"101 Windows Phone 7 Apps" reading notes-Subservient Cat

"101 Windows Phone 7 Apps" reading notes-Subservient Cat

Course content

Ø Playing Video

Ø MediaElement

    Subservient Cat is a "virtual pet" application. Unlike most cats, Subservient Cat obeys the owner's instructions very much! However, the user needs to know which commands it can respond to. It has a bit of a game element, because users must discover these commands through their own exploration.

The application uses a video clip of a black cat (named Boo) as the main interface. Therefore, this is a good example for learning how to play a video in an application through the MediaElement control.

Playing Video with MediaElement

    If we want users to be able to play, pause and other control operations on the video, the best choice is to use the Media Player launcher. However, if we want to play video content in the application page, we can choose to use MediaElement. MediaElement is a UI control, it can play video files through its Source property. E.g:

<MediaElement Source=”cat.wmv”/>

    The path of the video source file can point to a file included in the project, or an online network video. By default, MediaElement automatically plays the video when it is loaded (for network video, as long as enough video stream is buffered, it starts to play), but we can change this setting by setting the AutoPlay property to false. In the code behind, we can use the Play, Pause and Stop methods of MediaElement. It also has the Position attribute, which is used to indicate the current playback position (identified by a time period value). In addition, if the video supports search, we can set Position as a playback time point. Just like other Silverlight elements, MediaElement supports transformation and cutting operations, and it can also be mixed with other elements. From the interface point of view, using the MediaElement element is straightforward. However, there are many things that need to be explained. Here are five points to note:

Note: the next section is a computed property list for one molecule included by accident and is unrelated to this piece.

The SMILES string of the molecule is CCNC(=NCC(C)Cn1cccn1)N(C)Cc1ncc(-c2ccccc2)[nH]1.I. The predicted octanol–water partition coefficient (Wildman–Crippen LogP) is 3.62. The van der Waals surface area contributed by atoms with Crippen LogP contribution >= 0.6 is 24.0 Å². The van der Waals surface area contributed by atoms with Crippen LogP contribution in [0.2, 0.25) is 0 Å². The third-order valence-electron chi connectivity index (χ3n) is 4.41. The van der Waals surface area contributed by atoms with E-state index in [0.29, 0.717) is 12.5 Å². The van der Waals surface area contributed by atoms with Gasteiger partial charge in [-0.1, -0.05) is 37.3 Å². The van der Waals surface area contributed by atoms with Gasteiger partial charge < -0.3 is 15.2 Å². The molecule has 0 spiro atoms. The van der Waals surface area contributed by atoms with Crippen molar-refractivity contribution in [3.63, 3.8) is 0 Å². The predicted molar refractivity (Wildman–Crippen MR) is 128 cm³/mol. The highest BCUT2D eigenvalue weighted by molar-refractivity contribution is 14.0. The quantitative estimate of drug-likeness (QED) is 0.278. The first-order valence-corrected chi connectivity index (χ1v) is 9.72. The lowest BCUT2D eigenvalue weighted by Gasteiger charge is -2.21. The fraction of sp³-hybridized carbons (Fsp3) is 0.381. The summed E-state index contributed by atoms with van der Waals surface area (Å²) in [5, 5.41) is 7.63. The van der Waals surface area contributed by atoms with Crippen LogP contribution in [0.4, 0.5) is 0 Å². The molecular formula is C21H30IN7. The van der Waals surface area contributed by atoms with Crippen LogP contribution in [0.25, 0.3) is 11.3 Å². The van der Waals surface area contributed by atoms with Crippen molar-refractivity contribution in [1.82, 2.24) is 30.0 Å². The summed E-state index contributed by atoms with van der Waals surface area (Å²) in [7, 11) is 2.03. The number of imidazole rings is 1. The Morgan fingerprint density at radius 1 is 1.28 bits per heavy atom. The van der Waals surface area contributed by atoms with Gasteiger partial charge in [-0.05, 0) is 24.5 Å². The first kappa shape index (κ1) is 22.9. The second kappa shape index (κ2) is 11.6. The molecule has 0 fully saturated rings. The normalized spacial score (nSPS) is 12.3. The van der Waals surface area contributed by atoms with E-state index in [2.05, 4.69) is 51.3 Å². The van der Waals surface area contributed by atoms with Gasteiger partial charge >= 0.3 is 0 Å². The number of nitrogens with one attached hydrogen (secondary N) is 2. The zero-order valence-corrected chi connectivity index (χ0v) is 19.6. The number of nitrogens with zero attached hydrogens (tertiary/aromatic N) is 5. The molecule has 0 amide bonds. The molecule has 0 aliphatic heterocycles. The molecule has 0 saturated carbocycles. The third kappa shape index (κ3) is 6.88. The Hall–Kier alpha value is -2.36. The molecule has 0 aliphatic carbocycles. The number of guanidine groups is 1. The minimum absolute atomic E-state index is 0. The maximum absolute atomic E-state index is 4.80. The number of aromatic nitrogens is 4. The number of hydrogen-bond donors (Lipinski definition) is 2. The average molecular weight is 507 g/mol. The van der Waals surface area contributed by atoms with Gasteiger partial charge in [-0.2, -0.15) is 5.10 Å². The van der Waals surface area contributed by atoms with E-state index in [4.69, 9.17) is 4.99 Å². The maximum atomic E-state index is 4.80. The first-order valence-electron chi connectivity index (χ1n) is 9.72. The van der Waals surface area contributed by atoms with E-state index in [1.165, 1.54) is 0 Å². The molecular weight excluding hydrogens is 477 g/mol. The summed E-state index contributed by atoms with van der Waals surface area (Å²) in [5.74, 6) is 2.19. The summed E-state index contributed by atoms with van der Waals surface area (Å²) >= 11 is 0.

1. The frame of an application can only contain one MediaElement! Using multiple MediaElements in a frame is not supported, and the program will return failure. Note that this restriction is stricter than using one MediaElement for a page; at any time, only one MediaElement can be loaded onto the frame (regardless of whether the MediaElement is in a stopped, paused or playing state). Therefore, only when multiple pages do not appear in the navigation stack at the same time can each page contain its own MediaElement. Otherwise, if we need to play multiple videos, then we need to reuse the same MediaElement, or remove the unused MediaElement from the element tree.

2. When including the video into the application, make sure its Build Action attribute value is set to Content, not Resource! Doing so can improve the performance of video startup. When a video file is embedded as a resource, before it is played, the application will compress it first, and then temporarily store it in the isolated storage space (for audio files used by MediaElement, this issue also needs to be paid attention to).

3. When the MediaElement starts to play, any background audio playback (such as music played by Zune) will pause! This is the main reason why MediaElement is not used to play sound effects. In addition, even if the video file does not contain audio, this point should be noted.